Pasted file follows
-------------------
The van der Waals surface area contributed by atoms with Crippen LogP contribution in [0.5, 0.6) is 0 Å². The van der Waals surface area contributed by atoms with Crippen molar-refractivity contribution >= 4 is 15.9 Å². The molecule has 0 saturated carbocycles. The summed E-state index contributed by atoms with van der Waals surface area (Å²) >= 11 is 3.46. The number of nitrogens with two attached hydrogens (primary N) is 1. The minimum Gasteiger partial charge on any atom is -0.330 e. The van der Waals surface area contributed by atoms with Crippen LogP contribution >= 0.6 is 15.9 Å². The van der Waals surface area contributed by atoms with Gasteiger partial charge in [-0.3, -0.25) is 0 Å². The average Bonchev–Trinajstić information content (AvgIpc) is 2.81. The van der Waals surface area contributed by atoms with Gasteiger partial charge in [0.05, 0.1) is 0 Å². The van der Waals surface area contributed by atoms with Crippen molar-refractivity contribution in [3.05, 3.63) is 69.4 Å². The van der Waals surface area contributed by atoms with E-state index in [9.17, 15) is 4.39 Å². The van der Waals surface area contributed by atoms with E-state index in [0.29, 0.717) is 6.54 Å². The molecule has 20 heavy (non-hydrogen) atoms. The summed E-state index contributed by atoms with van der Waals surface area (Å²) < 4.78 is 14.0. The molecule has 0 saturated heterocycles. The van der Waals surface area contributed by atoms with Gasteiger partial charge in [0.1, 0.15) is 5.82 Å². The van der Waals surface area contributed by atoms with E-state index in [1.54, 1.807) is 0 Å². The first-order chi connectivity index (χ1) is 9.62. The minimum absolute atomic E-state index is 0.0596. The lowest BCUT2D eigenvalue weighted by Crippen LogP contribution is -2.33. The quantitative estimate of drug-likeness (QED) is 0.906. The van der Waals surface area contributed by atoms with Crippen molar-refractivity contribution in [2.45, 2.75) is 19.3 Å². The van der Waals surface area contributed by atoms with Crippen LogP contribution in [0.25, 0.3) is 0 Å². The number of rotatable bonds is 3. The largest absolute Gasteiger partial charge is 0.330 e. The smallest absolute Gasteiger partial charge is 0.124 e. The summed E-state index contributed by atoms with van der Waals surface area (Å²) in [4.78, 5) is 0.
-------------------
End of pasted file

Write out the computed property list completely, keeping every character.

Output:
The van der Waals surface area contributed by atoms with Crippen LogP contribution in [0.5, 0.6) is 0 Å². The van der Waals surface area contributed by atoms with Crippen molar-refractivity contribution >= 4 is 15.9 Å². The molecule has 0 saturated carbocycles. The summed E-state index contributed by atoms with van der Waals surface area (Å²) >= 11 is 3.46. The number of nitrogens with two attached hydrogens (primary N) is 1. The minimum Gasteiger partial charge on any atom is -0.330 e. The van der Waals surface area contributed by atoms with Crippen LogP contribution >= 0.6 is 15.9 Å². The van der Waals surface area contributed by atoms with Gasteiger partial charge in [-0.3, -0.25) is 0 Å². The average Bonchev–Trinajstić information content (AvgIpc) is 2.81. The van der Waals surface area contributed by atoms with Gasteiger partial charge in [0.05, 0.1) is 0 Å². The van der Waals surface area contributed by atoms with Crippen molar-refractivity contribution in [3.05, 3.63) is 69.4 Å². The van der Waals surface area contributed by atoms with E-state index in [9.17, 15) is 4.39 Å². The van der Waals surface area contributed by atoms with E-state index in [0.29, 0.717) is 6.54 Å². The molecule has 20 heavy (non-hydrogen) atoms. The summed E-state index contributed by atoms with van der Waals surface area (Å²) < 4.78 is 14.0. The molecule has 0 saturated heterocycles. The van der Waals surface area contributed by atoms with Gasteiger partial charge in [0.1, 0.15) is 5.82 Å². The van der Waals surface area contributed by atoms with E-state index in [1.54, 1.807) is 0 Å². The first-order chi connectivity index (χ1) is 9.62. The minimum absolute atomic E-state index is 0.0596. The lowest BCUT2D eigenvalue weighted by Crippen LogP contribution is -2.33. The quantitative estimate of drug-likeness (QED) is 0.906. The van der Waals surface area contributed by atoms with Crippen molar-refractivity contribution in [2.45, 2.75) is 19.3 Å². The van der Waals surface area contributed by atoms with Crippen LogP contribution in [0.25, 0.3) is 0 Å². The number of rotatable bonds is 3. The largest absolute Gasteiger partial charge is 0.330 e. The smallest absolute Gasteiger partial charge is 0.124 e. The summed E-state index contributed by atoms with van der Waals surface area (Å²) in [4.78, 5) is 0.